I'd really appreciate any feedback on the new versions. Are they better or have I made things worse? Anything specific you like or don't like?

Monday, June 12

Zombology: A Game in Three Acts

After reading very positive reviews on BGG and getting agreement on Twitter I bought the Kobold Guide to Games Design by Mike Selinker. It's a series of essays by gaming giants (Richard Garfield, Steve Jackson, Dale Yu, Rob Daviau, Andrew Looney and several more I'd never heard of, but should have!). I've only just started it, but already I've coming across an essay by Jeff Tidball (designer of Pieces of Eight) about how games should be formed in three acts, like a story, book or film.


Jeff's conceit is that the three stages of a game correspond to:
  1. Setting the stage: The first act sets the boundaries of the conflict, allowing players to work out how and where to focus their efforts,
  2. The meat of the gameplay: The players will be competing trying to get into position for a push for victory,
  3. The push for victory: The player's will be attempting to strike for a game win, or stop others doing the same.

It struck me while reading the essay that that description neatly fits the way a game of Zombology plays out, despite the fact it only lasts ten minutes!

The first act is the first couple of hands - you're playing the game blind at this point - you've no idea which therapies the players are supporting, or even which ones could possibly lead to a victory. At this point you have a crazy optimism of a crackpot scientist who believes it is possible to cure the Zombie Plague with Homeopathy, or A Nice Cup of Tea. With everyone in the same position, it feels like a co-operative game - we can do this! We can cure the plague.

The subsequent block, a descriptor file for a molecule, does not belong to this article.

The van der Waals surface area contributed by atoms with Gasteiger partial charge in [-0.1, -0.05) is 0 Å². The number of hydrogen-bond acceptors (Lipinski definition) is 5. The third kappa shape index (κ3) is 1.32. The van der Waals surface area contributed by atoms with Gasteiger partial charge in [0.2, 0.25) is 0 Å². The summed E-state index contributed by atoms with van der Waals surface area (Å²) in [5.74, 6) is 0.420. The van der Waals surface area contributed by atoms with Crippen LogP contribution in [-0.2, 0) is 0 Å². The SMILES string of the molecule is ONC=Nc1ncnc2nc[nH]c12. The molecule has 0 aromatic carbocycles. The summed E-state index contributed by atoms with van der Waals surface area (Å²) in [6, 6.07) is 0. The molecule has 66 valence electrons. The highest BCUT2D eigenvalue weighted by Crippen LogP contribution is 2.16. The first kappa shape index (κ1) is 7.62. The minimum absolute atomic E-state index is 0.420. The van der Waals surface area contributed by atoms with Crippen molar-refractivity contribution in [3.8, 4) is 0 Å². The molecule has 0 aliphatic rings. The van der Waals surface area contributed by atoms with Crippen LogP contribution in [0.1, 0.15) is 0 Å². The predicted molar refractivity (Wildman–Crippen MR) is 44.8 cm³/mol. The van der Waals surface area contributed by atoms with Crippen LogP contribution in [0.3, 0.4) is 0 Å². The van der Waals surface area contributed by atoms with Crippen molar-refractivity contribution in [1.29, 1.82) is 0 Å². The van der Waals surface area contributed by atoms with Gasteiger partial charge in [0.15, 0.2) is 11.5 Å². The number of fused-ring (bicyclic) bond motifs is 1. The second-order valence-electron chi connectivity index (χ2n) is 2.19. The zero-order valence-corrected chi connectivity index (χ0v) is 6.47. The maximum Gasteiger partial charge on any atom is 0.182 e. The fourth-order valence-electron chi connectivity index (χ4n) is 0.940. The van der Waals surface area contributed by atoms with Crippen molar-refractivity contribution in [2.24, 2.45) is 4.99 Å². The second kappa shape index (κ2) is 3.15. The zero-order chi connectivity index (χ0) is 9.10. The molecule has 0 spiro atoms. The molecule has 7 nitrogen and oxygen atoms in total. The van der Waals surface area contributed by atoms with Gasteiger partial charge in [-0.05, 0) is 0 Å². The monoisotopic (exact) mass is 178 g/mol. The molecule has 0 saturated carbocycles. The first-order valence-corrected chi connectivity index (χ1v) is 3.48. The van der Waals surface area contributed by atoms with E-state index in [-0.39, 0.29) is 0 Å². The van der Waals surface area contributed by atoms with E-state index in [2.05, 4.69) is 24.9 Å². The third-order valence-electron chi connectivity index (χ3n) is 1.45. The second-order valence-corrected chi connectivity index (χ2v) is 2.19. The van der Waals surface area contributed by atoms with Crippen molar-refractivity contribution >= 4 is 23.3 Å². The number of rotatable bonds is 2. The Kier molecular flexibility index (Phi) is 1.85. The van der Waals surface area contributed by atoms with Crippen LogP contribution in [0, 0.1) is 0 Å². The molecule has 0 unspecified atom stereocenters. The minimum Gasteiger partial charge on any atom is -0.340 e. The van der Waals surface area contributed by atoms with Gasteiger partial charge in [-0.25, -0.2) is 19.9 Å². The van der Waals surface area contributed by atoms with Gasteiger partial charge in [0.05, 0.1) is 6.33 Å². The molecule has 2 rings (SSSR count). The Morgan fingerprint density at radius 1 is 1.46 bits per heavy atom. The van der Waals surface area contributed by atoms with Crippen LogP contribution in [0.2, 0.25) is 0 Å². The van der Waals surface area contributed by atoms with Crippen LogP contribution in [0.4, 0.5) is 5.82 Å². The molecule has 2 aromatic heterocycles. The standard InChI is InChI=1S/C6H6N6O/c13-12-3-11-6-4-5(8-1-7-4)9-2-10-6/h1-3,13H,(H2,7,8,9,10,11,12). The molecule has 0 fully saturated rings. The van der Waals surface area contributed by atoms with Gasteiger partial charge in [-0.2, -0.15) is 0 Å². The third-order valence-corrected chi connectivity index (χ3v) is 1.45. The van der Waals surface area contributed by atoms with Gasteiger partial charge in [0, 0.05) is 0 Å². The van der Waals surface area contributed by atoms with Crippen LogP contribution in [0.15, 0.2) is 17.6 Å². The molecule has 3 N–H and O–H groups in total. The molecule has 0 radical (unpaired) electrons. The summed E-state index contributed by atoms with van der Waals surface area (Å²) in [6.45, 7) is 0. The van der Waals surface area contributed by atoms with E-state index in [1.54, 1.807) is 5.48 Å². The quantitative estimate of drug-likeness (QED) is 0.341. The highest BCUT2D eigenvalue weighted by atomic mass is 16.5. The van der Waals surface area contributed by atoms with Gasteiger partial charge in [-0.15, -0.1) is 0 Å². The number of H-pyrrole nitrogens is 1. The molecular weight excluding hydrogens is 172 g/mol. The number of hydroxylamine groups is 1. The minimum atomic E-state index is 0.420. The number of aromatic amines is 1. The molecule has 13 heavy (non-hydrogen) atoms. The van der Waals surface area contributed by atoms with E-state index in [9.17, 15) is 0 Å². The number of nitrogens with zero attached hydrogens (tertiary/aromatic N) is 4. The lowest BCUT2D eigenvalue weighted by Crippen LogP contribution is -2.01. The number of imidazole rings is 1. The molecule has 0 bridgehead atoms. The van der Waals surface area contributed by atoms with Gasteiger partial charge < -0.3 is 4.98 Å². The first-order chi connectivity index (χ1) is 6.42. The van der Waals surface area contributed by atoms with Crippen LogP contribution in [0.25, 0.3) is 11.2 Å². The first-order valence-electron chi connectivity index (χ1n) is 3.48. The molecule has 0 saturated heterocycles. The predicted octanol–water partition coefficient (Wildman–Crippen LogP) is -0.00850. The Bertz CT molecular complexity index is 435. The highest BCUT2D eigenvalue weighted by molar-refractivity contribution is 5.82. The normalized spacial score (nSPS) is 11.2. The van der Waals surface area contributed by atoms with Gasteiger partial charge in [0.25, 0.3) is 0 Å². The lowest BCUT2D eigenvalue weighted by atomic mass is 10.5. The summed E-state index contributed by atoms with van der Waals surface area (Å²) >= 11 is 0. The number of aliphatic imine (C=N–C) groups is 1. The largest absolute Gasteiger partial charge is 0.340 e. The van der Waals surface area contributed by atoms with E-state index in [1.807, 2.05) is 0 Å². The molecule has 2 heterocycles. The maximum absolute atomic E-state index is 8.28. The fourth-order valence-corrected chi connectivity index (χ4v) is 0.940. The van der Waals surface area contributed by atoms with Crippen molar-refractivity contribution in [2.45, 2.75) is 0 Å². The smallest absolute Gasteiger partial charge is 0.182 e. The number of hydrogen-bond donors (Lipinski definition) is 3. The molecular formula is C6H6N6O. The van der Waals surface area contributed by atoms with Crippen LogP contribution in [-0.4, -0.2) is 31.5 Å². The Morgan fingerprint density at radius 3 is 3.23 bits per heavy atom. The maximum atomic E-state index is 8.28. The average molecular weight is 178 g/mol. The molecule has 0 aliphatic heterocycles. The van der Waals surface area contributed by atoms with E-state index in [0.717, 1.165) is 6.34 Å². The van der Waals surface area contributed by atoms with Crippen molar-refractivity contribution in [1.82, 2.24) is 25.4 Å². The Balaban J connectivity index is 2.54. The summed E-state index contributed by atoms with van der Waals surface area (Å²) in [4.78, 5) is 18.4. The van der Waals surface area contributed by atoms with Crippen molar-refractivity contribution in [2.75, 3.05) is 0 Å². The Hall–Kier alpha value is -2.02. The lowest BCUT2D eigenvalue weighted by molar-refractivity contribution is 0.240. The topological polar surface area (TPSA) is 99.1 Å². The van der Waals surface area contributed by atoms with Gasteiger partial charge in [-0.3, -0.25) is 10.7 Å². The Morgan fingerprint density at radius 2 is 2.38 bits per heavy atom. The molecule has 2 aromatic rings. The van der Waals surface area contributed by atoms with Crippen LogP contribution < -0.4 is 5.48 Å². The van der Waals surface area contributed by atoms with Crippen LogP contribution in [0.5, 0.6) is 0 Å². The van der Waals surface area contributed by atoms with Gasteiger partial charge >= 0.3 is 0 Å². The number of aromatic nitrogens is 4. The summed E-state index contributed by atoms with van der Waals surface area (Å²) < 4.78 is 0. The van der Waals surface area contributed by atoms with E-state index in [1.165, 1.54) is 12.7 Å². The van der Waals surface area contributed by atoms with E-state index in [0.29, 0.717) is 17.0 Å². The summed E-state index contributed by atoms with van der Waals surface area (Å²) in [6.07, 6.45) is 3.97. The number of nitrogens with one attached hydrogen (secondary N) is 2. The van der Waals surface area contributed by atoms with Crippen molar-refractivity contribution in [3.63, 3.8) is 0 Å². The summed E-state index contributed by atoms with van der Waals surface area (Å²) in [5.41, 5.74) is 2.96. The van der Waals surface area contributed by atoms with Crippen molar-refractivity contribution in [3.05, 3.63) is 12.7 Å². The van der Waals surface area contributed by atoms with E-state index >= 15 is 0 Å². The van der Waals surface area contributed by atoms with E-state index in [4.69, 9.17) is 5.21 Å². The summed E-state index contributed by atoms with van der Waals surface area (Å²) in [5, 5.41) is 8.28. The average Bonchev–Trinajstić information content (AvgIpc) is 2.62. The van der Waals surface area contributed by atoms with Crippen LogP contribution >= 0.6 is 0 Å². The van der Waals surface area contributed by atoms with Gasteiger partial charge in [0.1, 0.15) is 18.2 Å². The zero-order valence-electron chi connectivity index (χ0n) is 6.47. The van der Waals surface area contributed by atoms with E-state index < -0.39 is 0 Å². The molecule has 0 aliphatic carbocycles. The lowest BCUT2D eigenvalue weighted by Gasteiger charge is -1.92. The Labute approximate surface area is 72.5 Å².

This phase can last a different length of time for different players - in a game with fewer players someone might start with the Cure for Healing Crystals, and hence know this is a good therapy to back, while others might not see a high valued card for several rounds.

As new and better cards come into the draft you start to build an understanding of what is possible in this game - which suits are being backed and, as you start to see the 4s, 5s and 6s going round, which suits have the potential to lead to a victory. In the next five or six rounds the battle lines are drawn. It's very unlikely that you can win the game as the only player to have played the winning therapy - you have to work together to get the evidence required to cure the Zombie Plague. As the game develops you start to see teams forming, as two or more players back one therapy while others back different therapies. Some therapies may not have been backed at all, or only by a single player - these will wither and die as the players focus on the therapies most likely to effect a cure.

You now have shifting alliances - it has morphed into a team game (where the teams are changing as people get into therapies that have potential). Players will work together to help a cure they can win in, or fight tooth and nail to scotch a cure that will lose them the game. Players will be keeping track of who has the Cures they've seen and whether a player is likely to play one this turn. If so, can they share that victory? Or do they need to try and stop it?

As the game nears the eighth round and the prospect of total annihilation of humanity looms the pressure builds - is it possible to cure the plague? Can you win, or must you doom seven billion souls to save face?

The final act is the when a player has the Cure in hand and is in a position to play it and win. They may have already done what they can to protect themselves from another player's spoiling, or they may be relying on others to help protect them for the shared victory. Others might be trying to stop them, ride on their coattails to victory or trying to see if there's a double (or triple) Cure that they can back sufficiently to also share in the success. The player with the Cure is excited - can the card be successfully played? Is there too much risk (you might know who has the ability to stop you with a well-timed zombie attack)? Could you even feint and play a different card, trying to draw out the attacks early while passing the Cure to the next player who would also play it?

The three acts analogy is an interesting lens to view a game through, and I'll definitely be considering it when I return to working on Vacuum.